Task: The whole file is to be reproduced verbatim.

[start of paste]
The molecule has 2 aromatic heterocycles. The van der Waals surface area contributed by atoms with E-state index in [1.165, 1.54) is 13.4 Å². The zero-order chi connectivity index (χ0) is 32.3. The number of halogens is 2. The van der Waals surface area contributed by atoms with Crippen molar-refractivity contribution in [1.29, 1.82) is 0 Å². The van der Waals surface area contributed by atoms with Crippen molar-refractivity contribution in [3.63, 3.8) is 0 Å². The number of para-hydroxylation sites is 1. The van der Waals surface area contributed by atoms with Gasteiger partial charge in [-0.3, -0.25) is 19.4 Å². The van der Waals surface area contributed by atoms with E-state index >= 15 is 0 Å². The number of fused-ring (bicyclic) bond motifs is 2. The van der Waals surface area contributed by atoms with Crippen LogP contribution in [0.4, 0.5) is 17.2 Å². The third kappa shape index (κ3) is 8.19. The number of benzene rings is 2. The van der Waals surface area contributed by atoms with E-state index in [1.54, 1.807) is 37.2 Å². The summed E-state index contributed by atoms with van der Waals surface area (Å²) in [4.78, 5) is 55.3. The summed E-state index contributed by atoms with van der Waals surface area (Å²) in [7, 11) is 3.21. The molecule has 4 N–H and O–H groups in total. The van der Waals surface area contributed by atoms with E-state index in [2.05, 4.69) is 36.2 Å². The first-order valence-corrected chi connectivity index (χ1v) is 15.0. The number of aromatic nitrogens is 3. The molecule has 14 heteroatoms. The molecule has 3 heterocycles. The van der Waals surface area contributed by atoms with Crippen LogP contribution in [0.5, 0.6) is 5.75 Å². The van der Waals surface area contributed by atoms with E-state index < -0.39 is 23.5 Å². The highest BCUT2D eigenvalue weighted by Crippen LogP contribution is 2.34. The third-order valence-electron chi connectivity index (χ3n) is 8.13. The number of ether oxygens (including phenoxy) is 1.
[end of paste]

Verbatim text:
The molecule has 2 aromatic heterocycles. The van der Waals surface area contributed by atoms with E-state index in [1.165, 1.54) is 13.4 Å². The zero-order chi connectivity index (χ0) is 32.3. The number of halogens is 2. The van der Waals surface area contributed by atoms with Crippen molar-refractivity contribution in [1.29, 1.82) is 0 Å². The van der Waals surface area contributed by atoms with Crippen molar-refractivity contribution in [3.63, 3.8) is 0 Å². The number of para-hydroxylation sites is 1. The van der Waals surface area contributed by atoms with Gasteiger partial charge in [-0.3, -0.25) is 19.4 Å². The van der Waals surface area contributed by atoms with E-state index >= 15 is 0 Å². The number of fused-ring (bicyclic) bond motifs is 2. The van der Waals surface area contributed by atoms with Crippen LogP contribution in [0.4, 0.5) is 17.2 Å². The third kappa shape index (κ3) is 8.19. The number of benzene rings is 2. The van der Waals surface area contributed by atoms with E-state index in [1.54, 1.807) is 37.2 Å². The summed E-state index contributed by atoms with van der Waals surface area (Å²) in [4.78, 5) is 55.3. The summed E-state index contributed by atoms with van der Waals surface area (Å²) in [7, 11) is 3.21. The molecule has 4 N–H and O–H groups in total. The van der Waals surface area contributed by atoms with E-state index in [2.05, 4.69) is 36.2 Å². The first-order valence-corrected chi connectivity index (χ1v) is 15.0. The number of aromatic nitrogens is 3. The molecule has 14 heteroatoms. The molecule has 3 heterocycles. The van der Waals surface area contributed by atoms with Crippen LogP contribution in [0.5, 0.6) is 5.75 Å². The van der Waals surface area contributed by atoms with E-state index < -0.39 is 23.5 Å². The highest BCUT2D eigenvalue weighted by Crippen LogP contribution is 2.34. The third-order valence-electron chi connectivity index (χ3n) is 8.13. The number of ether oxygens (including phenoxy) is 1.